The numbers game…

Setting it right makes a come-back
I think it is fair to say that UK plc is facing tough times right now. The economy is still in trouble internationally, and the Bank of England is struggling to set rates that will keep inflation low. What many people do not know, however, is that finance companies do not set their rates based on the Bank of England’s base rate. The figure that they use is the rate by which banks lend money to each other, known as LIBOR – and this has important implications when it comes to the provision of finance.

LIBOR stands for the ‘London Interbank Offered Rate’ and is the main setter of interest in the London wholesale money market. Unlike base rate, which is set directly by the Bank of England, LIBOR rates are set by the demand and supply of money as banks lend to each other to balance their books on a daily basis. It is used to price all kinds of financial instruments such as loans and floating-rate mortgages as well as asset finance and leasing. Managed by the British Banking Association and the news agency Reuters, LIBOR dates back to the early 1980s – and is a sort of poll-of-polls of bank interest rates from the top 15 financial institutions in the City of London.
At the time of writing, the Bank of England’s base rate is 5 per cent. If the market behaves within normal parameters and the Bank of England does not change the base rate over the next three months – which is what is expected – then by historical standards, LIBOR would trade at, or around, 5.15 per cent. This is because the three-month LIBOR rate normally trades at a small premium of around 0.15 per cent over where the market thinks the Bank of England base rate will be in three months’ time. But these are not normal times, and the three-month LIBOR rate is currently around 5.9 per cent. The gap between the base rate and LIBOR rate has become much larger by historical standards, since the credit crunch began in August 2007.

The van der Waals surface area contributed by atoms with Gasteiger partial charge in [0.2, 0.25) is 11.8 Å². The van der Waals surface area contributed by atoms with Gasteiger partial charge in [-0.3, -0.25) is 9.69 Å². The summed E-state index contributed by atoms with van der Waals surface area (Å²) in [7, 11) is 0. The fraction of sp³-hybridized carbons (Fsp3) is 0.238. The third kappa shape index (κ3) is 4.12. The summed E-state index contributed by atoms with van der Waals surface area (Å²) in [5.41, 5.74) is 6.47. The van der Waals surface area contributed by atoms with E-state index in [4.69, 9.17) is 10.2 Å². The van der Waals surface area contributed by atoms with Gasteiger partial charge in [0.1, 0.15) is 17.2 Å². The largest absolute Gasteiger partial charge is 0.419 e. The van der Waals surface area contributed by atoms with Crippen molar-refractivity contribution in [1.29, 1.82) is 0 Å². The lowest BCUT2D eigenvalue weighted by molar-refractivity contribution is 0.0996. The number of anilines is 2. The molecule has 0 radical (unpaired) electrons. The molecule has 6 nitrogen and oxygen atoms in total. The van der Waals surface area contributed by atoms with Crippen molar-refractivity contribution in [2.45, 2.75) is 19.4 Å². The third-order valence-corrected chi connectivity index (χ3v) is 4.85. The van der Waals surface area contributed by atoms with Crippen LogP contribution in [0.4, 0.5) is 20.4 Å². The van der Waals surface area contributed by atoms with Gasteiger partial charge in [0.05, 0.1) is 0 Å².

At a simplistic level the reason for this is that banks are nervous about the financial security of other banks – Bradford and Bingley being the latest to declare problems – and as such are pricing this potential risk into the cost of borrowing. The effects of this are now clearly feeding through into other finance markets such as consumer credit, which offered mortgage rates rising substantially relative to the base rate and many products disappearing from the market all together.
The situation is lightly different in the business finance sector – we are anecdotally aware of banks increasing the cost of borrowing for some of our vending operator partners and also amending terms. Lessors, too, are having to increase some rates but in relative terms, when credit becomes tight, leasing becomes more popular; primarily because the finance is in the main secured on the value of that asset. For businesses, especially ones that are facing a credit squeeze or cash gap, the additional benefits of leasing depreciating technology assets become even more important – fixing and inflation-proofing payments and then spreading them over the useful working life of the asset, matching cost to benefit, are of great value. So whilst the credit crunch makes life harder for all of us, it is not without its opportunities.
Kevin Reed is National Sales Manager – Vending, Siemens Financial Services.